In vitro activation of the hemolysin in Prevotella nigrescens ATCC 33563 and Prevotella intermedia ATCC 25611

Laboratório de Microbiologia Oral e Anaeróbios, Departamento de Microbiologia, Instituto de Ciências Biológicas, Universidade Federal de Minas Gerais, Av. Antônio Carlos, 6627 Pampulha, CEP 31 270-901, Belo Horizonte, MG, Brazil.
Research in Microbiology (Impact Factor: 2.71). 01/2004; 155(1):31-8. DOI: 10.1016/j.resmic.2003.09.010
Source: PubMed

ABSTRACT Hemolytic activity was evaluated in the putative periodontopathogens Prevotella intermedia and Prevotella nigrescens. Whole cells of both species present weak hemolytic activity evidenced only by solid media assays after 48 h of bacterial growth or after 5 h of interaction with erythrocytes at 37 degrees C in liquid assays. In this work we show that the use of crude extract allowed the detection of a higher hemolytic activity for P. intermedia, but surprisingly not for P. nigrescens. Incubation at 37 degrees C for 9 h, or treatment with trypsin or proteinase K, increased or exposed the hemolytic activity of P. intermedia and P. nigrescens crude extract, respectively. The activation process was inhibited by TLCK and PMSF but not by EDTA, E-64 or pepstatin A, indicating the serino-protease nature of the factor involved in activation of P. intermedia and P. nigrescens hemolysins. Both the buffer and the pH employed for cell fractionation influenced the activation of hemolysin, and the best results were obtained with Universal buffer at pH 8.0. The activated hemolysins acted optimally at pH 6.5 at 37 degrees C and the maximum hemolytic activity was detected at the early log phase of growth. The results of this study show for the first time a strong hemolytic activity for P. nigrescens and evidence of proteolytic activation of hemolysins produced by periodontopathogens.

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    • "The culture supernatant obtained from the early logarithmic growth phase had a much higher hemolytic activity, compared to the low activity of the culture supernatant obtained from the stationary phase. A similar pattern of hemolysin production has been reported for P. intermedia [22], P. nigrescens [25], Porphyromonas gingivalis [20], and Aggregatibacter actinomycetemcomitans [28]. However, the underlying reason for this phenomenon remains unknown. "
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    ABSTRACT: We observed hemolytic activity in culture supernatant of Prevotella oris. Results from growth-phase experiments show that hemolysin production increased during the logarithmic growth phase and decreased during the stationary phase. The hemolysin produced by P. oris was purified from the culture supernatant by ultrafiltration, diethylaminoethyl (DEAE) and carboxymethyl (CM) ion-exchange chromatography, and gel filtration chromatography; further, we investigated the purified hemolysin characteristics, including its ability to lyse human, horse, sheep, and rabbit erythrocytes. The purified hemolysin was observed as a single, 16-kDa band on sodium dodecyl sulfate-polyacrylamide gel electrophoresis (SDS-PAGE) gel. The specific activity was obtained by concentrating the purified hemolysin by 9200 fold. Although hemolysin was inactivated by heat treatment, ethylenediaminetetraacetic acid (EDTA), l-cysteine, dithiothreitol (DTT), and 2-mercaptoethanol enhanced its activity. Further, treatments using trypsin, MgCl2, CaCl2, and cholesterol did not affect its hemolytic activity. A pH of 6.0 was optimal for inducing the hemolysin activity. To the best of our knowledge, this is the first report describing the purification and characterization of hemolysin produced by P. oris.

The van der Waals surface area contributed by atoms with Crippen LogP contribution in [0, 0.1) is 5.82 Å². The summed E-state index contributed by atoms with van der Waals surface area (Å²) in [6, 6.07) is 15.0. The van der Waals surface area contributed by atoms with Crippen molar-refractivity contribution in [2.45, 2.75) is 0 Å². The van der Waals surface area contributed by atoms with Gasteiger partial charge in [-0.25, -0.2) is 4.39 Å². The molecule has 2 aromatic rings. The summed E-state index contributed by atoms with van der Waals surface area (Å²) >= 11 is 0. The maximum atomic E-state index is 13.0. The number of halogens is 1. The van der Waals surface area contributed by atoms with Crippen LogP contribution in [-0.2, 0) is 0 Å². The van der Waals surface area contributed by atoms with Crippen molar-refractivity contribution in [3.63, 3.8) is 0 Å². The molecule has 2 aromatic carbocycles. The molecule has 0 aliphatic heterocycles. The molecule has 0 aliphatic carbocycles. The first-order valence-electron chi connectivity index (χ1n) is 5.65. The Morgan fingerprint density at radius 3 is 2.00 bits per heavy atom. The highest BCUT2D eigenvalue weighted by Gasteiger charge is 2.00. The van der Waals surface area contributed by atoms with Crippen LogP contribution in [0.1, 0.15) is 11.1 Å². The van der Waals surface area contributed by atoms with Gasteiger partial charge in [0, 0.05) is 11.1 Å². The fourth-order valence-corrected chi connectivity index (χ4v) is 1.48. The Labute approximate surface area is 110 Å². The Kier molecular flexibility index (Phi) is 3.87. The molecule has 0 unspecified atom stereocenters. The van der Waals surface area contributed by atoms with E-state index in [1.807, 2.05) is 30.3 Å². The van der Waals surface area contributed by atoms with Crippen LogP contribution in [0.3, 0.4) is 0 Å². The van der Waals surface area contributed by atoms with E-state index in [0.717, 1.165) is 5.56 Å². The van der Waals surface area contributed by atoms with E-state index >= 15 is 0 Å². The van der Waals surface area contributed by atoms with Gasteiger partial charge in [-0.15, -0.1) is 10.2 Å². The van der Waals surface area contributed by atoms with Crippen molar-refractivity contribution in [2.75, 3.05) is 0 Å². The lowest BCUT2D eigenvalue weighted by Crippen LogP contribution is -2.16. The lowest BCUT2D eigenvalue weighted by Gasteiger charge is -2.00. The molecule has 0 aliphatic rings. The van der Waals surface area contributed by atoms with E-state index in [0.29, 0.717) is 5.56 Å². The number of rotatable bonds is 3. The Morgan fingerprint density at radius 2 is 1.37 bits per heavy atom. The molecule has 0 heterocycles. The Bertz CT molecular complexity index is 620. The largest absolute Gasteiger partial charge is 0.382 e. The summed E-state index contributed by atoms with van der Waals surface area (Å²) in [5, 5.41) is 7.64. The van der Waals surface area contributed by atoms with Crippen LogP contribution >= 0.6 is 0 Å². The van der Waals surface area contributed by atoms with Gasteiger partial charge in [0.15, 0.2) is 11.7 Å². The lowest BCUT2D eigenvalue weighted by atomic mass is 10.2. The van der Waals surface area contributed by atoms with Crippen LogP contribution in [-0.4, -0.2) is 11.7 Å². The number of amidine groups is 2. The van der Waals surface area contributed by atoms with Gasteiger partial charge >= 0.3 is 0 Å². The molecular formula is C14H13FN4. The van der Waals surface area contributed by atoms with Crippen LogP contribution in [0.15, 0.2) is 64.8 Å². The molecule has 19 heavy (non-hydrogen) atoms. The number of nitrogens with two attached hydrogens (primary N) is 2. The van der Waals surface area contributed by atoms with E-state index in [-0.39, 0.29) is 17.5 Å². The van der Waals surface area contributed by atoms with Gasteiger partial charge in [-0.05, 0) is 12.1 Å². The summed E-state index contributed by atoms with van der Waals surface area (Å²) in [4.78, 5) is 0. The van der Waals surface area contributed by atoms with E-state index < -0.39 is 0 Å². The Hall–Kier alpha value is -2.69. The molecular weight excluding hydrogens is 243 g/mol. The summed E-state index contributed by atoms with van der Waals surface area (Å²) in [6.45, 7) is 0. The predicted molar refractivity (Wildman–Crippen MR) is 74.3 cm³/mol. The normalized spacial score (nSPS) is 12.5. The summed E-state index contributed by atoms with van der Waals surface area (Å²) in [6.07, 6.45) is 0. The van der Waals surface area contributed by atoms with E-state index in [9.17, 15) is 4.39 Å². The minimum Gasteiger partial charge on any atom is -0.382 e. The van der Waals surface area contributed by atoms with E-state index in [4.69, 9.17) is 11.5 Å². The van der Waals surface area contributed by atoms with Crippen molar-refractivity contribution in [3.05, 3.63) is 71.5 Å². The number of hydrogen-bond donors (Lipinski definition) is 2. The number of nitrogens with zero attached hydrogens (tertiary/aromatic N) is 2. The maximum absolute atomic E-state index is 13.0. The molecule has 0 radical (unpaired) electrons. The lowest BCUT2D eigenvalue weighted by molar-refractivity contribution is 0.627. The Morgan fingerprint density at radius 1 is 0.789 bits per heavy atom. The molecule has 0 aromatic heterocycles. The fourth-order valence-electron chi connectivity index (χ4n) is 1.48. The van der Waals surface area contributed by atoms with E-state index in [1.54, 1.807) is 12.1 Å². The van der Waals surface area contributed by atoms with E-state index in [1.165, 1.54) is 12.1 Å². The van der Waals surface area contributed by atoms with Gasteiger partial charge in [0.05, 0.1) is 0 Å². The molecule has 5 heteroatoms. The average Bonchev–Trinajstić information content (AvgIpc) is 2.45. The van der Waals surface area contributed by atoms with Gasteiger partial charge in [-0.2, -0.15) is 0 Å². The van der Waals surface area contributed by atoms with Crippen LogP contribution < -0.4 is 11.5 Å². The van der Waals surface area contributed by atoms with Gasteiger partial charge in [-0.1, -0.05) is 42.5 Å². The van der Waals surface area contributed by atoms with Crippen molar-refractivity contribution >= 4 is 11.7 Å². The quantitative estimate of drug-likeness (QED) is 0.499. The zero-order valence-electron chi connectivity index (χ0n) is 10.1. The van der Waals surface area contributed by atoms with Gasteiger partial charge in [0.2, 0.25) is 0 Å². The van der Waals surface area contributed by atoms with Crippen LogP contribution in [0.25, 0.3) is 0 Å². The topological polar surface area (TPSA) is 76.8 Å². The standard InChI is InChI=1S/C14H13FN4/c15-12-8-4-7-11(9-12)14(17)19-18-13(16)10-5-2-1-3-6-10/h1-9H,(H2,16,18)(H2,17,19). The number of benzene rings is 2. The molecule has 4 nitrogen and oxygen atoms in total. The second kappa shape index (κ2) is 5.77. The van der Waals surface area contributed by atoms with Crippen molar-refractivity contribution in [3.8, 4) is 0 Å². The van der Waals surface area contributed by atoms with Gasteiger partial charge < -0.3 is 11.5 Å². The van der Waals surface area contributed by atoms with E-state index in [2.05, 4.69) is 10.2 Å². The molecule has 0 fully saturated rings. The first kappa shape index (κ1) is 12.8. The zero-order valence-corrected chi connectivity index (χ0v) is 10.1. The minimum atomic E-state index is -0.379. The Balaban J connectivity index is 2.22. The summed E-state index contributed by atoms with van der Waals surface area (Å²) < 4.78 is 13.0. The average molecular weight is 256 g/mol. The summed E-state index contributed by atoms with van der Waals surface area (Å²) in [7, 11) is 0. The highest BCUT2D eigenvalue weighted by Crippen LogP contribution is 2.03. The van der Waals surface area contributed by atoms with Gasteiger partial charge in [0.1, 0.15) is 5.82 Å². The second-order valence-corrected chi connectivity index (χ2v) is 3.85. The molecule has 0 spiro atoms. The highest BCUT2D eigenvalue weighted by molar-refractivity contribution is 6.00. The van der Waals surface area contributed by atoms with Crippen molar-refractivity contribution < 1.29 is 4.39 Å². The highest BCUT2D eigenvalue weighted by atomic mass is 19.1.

Journal of Oral Biosciences 05/2012; 54(2):113–118. DOI:10.1016/j.job.2012.03.002
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    • "P. nigrescens produces protease that can degrade the host immunoglobin G [7], and transferrin-binding protein, which can inhibit the uptake of iron by host cells [4]. In addition, although the hemolysin of P. nigrescens generally does not have hemolytic activity in vivo [12], it can have hemolytic activity in terms of the treatment of trypsin or proteinase K in vitro [15]. This suggests that the non-active hemolysin of P. nigrescens can be transformed to the active form by degradation via the trypsin-like protease produced by oral bacteria, such as Porphyromonas gingivalis in peripical and periodontitis lesions. "
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    ABSTRACT: A previous study reported the cloning of a putative Prevotella nigrescens-specific DNA probe, Pn23, using random shotgun method. The present study evaluated the species-specificity of Pn23 for P. nigrescens using the clinical strains of Prevotella intermedia and P. nigrescens to develop P. nigrescens-specific polymerase chain reaction (PCR) primers. Southern blot analysis showed that the DNA probe, Pn23, detected only the genomic DNA of P. nigrescens strains. PCR showed that the two sets of PCR primers, Pn23-F1/Pn23-R1 and Pn23-F2/Pn23-R2, had species-specificity for P. nigrescens. Interestingly, the two sets of PCR primers, Pn23-F6/Pn23-R6 and Pn23-F7/Pn23-R7, had strain-specificity for P. nigrescens ATCC 33563. The detection limits of the four primer sets were 40 or 4 pg of the purified genomic DNA of P. nigrescens ATCC 33563. These results suggest that the DNA probe, Pn23, and the two sets of PCR primers, Pn23-F1/Pn23-R1 and Pn23-F2/Pn23-R2, can be useful for the detection of P. nigrescens in the molecular epidemiological studies of oral infectious diseases.
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